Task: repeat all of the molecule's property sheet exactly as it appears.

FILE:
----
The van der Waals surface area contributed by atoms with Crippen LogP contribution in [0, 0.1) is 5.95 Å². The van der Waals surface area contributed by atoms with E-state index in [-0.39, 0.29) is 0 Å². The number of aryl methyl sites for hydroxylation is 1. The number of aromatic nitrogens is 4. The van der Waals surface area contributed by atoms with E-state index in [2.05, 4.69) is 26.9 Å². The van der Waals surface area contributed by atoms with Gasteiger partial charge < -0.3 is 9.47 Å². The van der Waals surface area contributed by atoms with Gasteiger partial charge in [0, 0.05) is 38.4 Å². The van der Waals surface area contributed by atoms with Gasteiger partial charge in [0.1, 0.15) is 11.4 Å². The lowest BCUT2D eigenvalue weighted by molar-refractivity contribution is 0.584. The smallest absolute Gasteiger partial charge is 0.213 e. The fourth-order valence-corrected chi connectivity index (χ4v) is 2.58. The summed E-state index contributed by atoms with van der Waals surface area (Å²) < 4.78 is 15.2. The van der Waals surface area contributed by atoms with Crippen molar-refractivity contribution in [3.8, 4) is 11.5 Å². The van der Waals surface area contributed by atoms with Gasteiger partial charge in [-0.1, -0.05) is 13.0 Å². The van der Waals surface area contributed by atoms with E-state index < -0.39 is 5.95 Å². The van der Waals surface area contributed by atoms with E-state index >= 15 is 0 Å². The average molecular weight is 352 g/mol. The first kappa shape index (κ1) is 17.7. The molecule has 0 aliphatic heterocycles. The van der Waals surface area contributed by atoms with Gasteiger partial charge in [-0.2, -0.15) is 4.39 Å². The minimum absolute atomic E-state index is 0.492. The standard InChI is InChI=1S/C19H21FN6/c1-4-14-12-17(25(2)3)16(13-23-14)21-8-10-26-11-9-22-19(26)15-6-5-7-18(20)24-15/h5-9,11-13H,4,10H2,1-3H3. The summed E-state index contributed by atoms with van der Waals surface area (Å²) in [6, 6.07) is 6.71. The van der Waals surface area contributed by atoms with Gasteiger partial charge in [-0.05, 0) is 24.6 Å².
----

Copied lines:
The van der Waals surface area contributed by atoms with Crippen LogP contribution in [0, 0.1) is 5.95 Å². The van der Waals surface area contributed by atoms with E-state index in [-0.39, 0.29) is 0 Å². The number of aryl methyl sites for hydroxylation is 1. The number of aromatic nitrogens is 4. The van der Waals surface area contributed by atoms with E-state index in [2.05, 4.69) is 26.9 Å². The van der Waals surface area contributed by atoms with Gasteiger partial charge < -0.3 is 9.47 Å². The van der Waals surface area contributed by atoms with Gasteiger partial charge in [0, 0.05) is 38.4 Å². The van der Waals surface area contributed by atoms with Gasteiger partial charge in [0.1, 0.15) is 11.4 Å². The lowest BCUT2D eigenvalue weighted by molar-refractivity contribution is 0.584. The smallest absolute Gasteiger partial charge is 0.213 e. The fourth-order valence-corrected chi connectivity index (χ4v) is 2.58. The summed E-state index contributed by atoms with van der Waals surface area (Å²) < 4.78 is 15.2. The van der Waals surface area contributed by atoms with Crippen molar-refractivity contribution in [3.8, 4) is 11.5 Å². The van der Waals surface area contributed by atoms with Gasteiger partial charge in [-0.1, -0.05) is 13.0 Å². The van der Waals surface area contributed by atoms with E-state index < -0.39 is 5.95 Å². The van der Waals surface area contributed by atoms with E-state index >= 15 is 0 Å². The average molecular weight is 352 g/mol. The first kappa shape index (κ1) is 17.7. The molecule has 0 aliphatic heterocycles. The van der Waals surface area contributed by atoms with Gasteiger partial charge in [-0.2, -0.15) is 4.39 Å². The minimum absolute atomic E-state index is 0.492. The standard InChI is InChI=1S/C19H21FN6/c1-4-14-12-17(25(2)3)16(13-23-14)21-8-10-26-11-9-22-19(26)15-6-5-7-18(20)24-15/h5-9,11-13H,4,10H2,1-3H3. The summed E-state index contributed by atoms with van der Waals surface area (Å²) in [6, 6.07) is 6.71. The van der Waals surface area contributed by atoms with Gasteiger partial charge in [-0.05, 0) is 24.6 Å².